de Vasconcelos, Judson Tadeu (2007-04). The use of different nutritional strategies and mathematical models to improve production efficiency, profitability, and carcass quality of feedlot cattle. Doctoral Dissertation. Thesis uri icon


  • Forty eight crossbred steers (BW = 296 A?A+- 16.7 kg) were fed four dietary treatments for 56 d: AL-LS (low starch diet fed ad libitum for a rate of gain of 1 kg/d), AL-HS (high starch diet fed ad libitum), LF-HS (a limit fed high starch diet designed to be isocaloric with AL-LS), and AL-IS (a diet fed ad libitum for the midpoint daily energy intake between AL-LS and AL-HS). On d 57 all steers were placed on AL-HS for finishing until d 140. Steers that consumed more total energy (AL-HS and AL-IS) throughout production achieved greater carcass fatness in the end of the 140 d period, although these responses were difficult to evaluate via real-time ultrasound measurements. No differences in insulin and glucose kinetics were observed. Data suggested that energy source may influence energy partitioning during the growing period, but these effects may be overcome by differences in energy intake. Higher marbling scores (AL-HS and AL-IS) rewarded higher grid values and greater premiums, which increased profitability. This data set was also used for a model evaluation that showed that mathematical models (CVDS and NRC) were able to explain most of the variation in individual feed requirements of group- fed growing and finishing cattle. Another data set was used for evaluation of a decision support system Cornell Net Carbohydrate and Protein System (CNCPS) as a tool to minimize nutrient excretion from fed cattle. One-hundred eight-four group- fed steers were fed a 13% crude protein (CP) diet until reaching 567 kg of BW, when their diets were either maintained at 13% or reduced to 11.5% or 10% CP. Data from the second half of the experiment were modeled to predict urinary, fecal, and total N excretion. As dietary CP decreased from 13 to 11.5%, the model indicated a total N excretion of 16%. An even greater reduction in total N excretion (26%) occurred when dietary CP was decreased from 11.5% to 10%. The overall decrease from 13 to 10% CP resulted in a reduction of total N excretion by 38%. Data suggest that decision support sys tems can be used to assist in balancing diets to meet environment restriction.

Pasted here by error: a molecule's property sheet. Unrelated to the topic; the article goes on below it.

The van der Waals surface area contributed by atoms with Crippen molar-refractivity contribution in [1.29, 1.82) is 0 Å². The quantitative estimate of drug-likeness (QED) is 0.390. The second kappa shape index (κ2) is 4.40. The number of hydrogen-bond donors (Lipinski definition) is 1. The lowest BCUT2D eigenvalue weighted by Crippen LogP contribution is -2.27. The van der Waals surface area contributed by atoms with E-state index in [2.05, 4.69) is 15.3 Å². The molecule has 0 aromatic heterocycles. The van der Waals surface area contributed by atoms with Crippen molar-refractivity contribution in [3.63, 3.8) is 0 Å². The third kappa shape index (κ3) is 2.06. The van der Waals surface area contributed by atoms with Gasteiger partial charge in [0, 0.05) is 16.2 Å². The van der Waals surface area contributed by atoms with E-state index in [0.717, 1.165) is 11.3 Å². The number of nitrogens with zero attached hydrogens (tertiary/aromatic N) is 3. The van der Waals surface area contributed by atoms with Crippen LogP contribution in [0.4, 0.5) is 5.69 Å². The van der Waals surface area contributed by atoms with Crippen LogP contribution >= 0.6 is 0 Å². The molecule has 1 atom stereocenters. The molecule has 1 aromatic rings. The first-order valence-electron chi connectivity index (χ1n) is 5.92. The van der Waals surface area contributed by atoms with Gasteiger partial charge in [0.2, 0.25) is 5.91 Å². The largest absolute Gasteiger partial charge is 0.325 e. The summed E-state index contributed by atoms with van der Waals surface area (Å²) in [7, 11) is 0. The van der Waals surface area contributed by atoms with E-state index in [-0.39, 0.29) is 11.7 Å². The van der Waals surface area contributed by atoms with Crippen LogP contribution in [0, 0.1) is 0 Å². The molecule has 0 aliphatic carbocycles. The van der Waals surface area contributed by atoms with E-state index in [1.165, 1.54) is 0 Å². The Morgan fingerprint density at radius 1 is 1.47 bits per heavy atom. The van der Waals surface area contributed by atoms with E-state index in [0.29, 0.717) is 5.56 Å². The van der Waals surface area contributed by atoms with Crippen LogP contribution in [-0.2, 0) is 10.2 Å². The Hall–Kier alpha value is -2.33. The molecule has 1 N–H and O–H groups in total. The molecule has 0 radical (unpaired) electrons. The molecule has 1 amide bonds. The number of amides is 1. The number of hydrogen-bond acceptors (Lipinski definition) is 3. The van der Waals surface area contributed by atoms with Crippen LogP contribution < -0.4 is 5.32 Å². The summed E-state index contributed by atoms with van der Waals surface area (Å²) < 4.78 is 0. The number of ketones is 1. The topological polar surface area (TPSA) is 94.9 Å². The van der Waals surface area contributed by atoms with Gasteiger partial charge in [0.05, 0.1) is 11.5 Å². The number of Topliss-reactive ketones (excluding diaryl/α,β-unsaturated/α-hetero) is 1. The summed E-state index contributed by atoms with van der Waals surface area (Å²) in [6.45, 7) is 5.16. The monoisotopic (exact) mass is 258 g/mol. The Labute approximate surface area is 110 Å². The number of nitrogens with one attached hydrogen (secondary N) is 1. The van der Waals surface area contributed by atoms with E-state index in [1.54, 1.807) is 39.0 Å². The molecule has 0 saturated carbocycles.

publication date

  • December 2006